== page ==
Winfield E. “Bing” Wood was a WWII aerial engineer. His wool Ike jacket has Airborne Troop Carrier and engineering patches on the right sleeve, a Ninth Air Force patch and five overseas service bars on the left sleeve, and U.S. Army technical sergeant stripes all sewn on with decorative herringbone stitching. Over the right pocket is a discharge emblem.

In 1944 Bing was assigned to the 61st Troop Carrier Squadron in Saltby, England. After his squadron received a new C-47 Skytrain, he named it “Turf & Sport Special” after his favorite horse-racing magazine. With Bing as the aerial engineer, “Turf & Sport” dropped 82nd Airborne Division paratroopers and supplies on 5 June 1944 in support of Operation Neptune, commonly known as D-Day. Bing and his airplane also flew missions in support of Operation Market Garden.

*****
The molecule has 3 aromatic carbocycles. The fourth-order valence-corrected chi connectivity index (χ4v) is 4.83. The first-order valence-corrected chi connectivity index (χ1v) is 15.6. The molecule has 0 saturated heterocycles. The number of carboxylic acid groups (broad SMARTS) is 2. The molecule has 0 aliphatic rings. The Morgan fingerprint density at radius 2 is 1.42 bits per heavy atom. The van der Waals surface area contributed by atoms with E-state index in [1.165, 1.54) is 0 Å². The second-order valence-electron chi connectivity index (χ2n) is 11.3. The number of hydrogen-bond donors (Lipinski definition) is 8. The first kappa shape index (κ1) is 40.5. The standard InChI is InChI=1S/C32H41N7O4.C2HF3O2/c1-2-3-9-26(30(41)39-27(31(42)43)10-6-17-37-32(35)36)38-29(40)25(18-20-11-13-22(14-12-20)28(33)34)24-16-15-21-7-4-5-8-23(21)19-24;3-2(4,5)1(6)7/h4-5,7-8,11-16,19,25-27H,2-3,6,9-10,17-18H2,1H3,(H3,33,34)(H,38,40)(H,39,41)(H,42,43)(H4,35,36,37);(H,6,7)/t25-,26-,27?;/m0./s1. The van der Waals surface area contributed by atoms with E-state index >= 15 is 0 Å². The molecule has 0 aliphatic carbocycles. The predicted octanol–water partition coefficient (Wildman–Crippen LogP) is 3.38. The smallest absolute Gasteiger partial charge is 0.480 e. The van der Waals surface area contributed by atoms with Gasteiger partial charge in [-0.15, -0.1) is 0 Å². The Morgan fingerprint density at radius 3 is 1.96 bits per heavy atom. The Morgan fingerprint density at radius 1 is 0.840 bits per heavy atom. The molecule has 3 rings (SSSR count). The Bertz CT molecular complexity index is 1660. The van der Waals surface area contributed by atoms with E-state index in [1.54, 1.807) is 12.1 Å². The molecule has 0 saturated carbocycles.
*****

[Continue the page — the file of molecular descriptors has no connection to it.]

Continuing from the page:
“Turf & Sport Special” has been part of the museum’s aircraft collection since 1986.

Additional Images

Question about this artifact? Email the Collections Manager, Hal Sellars.

Every artifact in the Air Mobility Command Museum, including this one, is part of the United States Air Force Heritage Program. We are not able to loan artifacts in the museum's collection.


  • Mark Vlahos

    Any reason why the aircrew wings and ribbons are not on the jacket in the picture?

    • Collections Manager

      We did not receive the wings and ribbons when the jacket was donated to the museum by Bing Wood.

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